Geekery: Arkham Horror Board Game

I mentioned a couple of months ago in this blog how I was a huge fan of the D&D spinoff RPG series, Pathfinder.  Well, before I had ever heard of Pathfinder, there was another game, actually a board game, that had totally captured my mind and heart.  Funnily enough, I first heard of this game, and had the chance to play it, while at an IRL (In Real Life) moot hosted in Vermont by a bunch of awesome friends we had made while the Hubster and I were both still playing World of Warcraft online back in our first years together. There was a game night held one night out among the stars; some were playing a WoW board game that had just come out, some were playing Settlers of Catan (The “Seafarers” version, if memory serves), and the Hubster and I were inveigled to play a game of Arkham Horror.

Arkham Horror, despite your likely first guess, has NOTHING to do with the Batman genre.  For those not in the know, Batman’s city of Arkham took its name from a popular, dark series of fantasy/sci–fi/horror novels written by eminent 20th century horror writer, H.P. Lovecraft.  Lovecraft invented the town of Arkham, developed the concept of elder gods, and was the genius-creator of the monster/elder god Cthulhu

“Baby’s First Cthulhu”?
The traditional bada$$ Cthulhu we all know and fear

This one makes me giggle…and I’m not even American.

In my opinion, the mythos of “Arkham” could be used as a descriptor for a dystopian universe, where the veil between our reality and that of other, incomprehensible worlds and its gods is at its thinnest and most permeable, non-Euclidean geometry rules the day, and the breaking of sanity is a common occurrence.

So yeah, pretty dark stuff.

In university, *cough cough* years ago, I had the opportunity to take an unusual English course based on the history of Gothic Horror writing; we read Mary Shelley’s Frankenstein, which is viewed as the seminal horror novel, as well as the famous works from Bram Stoker (Dracula), H.G. Wells (The Island of Dr. Moreau), Robert Louis Stevenson (Dr. Jekyll and Mr. Hyde), Shirley Jackson (The Haunting of Hill House), and even the current reigning king of terror, Steven King, and his nom de plume, Peter Straub (Salem’s Lot and Ghost Story, respectively). But, of all the novels assigned to the class, none caught my imagination nearly as much as Lovecraft’s incredible tales.

Player character tokens with comprehensive back-stories

The game’s structure takes place in the roaring 20’s, in a (hopefully!!!) alternate universe where the Cthulhu mythos is both real and imminently poised to break through, take over and destroy Earth. In the game, you choose and play investigators who search the town of Arkham finding clues, evading or battling monsters, and traveling to the other worlds to do battle with Elder Gods and their minions, all in order to stop an ancient evil from awakening and destroying our world. It’s a cooperative game, in that everyone plays their own characters, but they work together to fight one of several chosen Elder Gods and its creatures from overtaking the town. It’s a very richly detailed, complex game.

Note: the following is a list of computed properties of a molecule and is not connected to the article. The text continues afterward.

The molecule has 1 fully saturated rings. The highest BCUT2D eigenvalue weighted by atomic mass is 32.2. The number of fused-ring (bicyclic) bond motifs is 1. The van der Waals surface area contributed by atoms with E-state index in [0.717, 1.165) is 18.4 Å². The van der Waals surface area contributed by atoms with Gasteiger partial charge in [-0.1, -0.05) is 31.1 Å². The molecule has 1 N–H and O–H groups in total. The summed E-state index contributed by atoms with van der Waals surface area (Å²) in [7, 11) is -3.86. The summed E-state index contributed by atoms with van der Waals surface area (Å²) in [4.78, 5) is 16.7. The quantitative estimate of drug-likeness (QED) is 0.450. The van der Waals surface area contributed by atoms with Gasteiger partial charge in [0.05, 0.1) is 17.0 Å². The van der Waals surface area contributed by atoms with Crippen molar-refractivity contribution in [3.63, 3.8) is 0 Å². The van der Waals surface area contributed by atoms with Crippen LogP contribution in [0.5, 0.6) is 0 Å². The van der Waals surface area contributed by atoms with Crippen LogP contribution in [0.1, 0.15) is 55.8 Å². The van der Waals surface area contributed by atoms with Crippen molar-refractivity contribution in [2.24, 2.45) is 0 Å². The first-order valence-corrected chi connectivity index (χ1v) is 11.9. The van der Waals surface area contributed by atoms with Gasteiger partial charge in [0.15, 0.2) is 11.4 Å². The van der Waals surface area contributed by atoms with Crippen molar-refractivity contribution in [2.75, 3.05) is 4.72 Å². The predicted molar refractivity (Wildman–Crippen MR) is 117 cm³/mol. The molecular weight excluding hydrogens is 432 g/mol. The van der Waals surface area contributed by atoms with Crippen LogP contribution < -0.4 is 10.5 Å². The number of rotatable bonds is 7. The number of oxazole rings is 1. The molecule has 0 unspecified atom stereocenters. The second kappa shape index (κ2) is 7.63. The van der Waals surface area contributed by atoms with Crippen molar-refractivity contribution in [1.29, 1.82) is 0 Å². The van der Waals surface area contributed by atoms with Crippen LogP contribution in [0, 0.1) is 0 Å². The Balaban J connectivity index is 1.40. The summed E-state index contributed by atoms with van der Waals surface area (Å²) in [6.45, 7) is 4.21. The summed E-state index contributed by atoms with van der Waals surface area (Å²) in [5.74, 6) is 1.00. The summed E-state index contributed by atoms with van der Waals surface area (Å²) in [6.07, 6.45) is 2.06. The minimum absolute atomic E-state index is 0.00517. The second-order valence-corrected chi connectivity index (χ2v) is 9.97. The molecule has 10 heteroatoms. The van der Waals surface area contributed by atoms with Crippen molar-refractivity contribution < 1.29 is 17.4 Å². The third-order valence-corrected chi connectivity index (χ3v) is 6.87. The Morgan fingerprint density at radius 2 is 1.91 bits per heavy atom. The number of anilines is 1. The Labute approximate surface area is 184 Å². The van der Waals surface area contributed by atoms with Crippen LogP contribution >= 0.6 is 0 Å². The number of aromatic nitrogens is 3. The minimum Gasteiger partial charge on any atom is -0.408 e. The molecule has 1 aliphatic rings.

This “basic” board is about 3 feet long
The expansion sets…so far…

A standard game setup

Granted, it *is* challenging to play; not because the rules are difficult to understand, but simply that there’s so much detail it can become confusing to try and remember everything. This is one instance where I would condone, and even encourage rule-lawyering, simply because if one of the players has gone to the trouble of memorizing the entire rulebook, then in a cooperative game this can only help everyone!  

Having said that, it’s not for those who have a short attention span, don’t like to read or think much when playing a game, or play cooperatively (non-competitively) with other players.  If your last boardgame was Scrabble, this may not be right for you. However, if you love a challenge, have several uninterrupted hours to play a game with good friends (2-8 people can play at one time), and you want to really feel like you’ve accomplished something (haha), then I can’t recommend this game strongly enough!  Many gaming stores sell this game in Canada now, where only a few years ago you had to order it from the US, and there are even some stores who host RPG game nights that offer Arkham sessions too (shout out to the awesome Hobby Kingdom in Burlington! You rock!)

Fantasy Flight Games (FFG) has also released a couple of other
games based on H.P. Lovecraft’s work; namely, a boardgame called Mansions of Madness, and the collectible card game, Call of Cthulhu.  We own Mansions, and it’s pretty awesome too, but I prefer Arkham Horror when I can get enough people to commit to playing through a game with me!

*Update: FFG is hosting an open Arkham Horror tournament this fall for new and seasoned players; one in Minnesota, and the Canadian distributor, Lion Rampant, is hosting one here in Toronto too!  Have a look here for more information on going to the “con” if you’re interested in trying this game out before you commit to buying it.  If so, see you there — so excited!!


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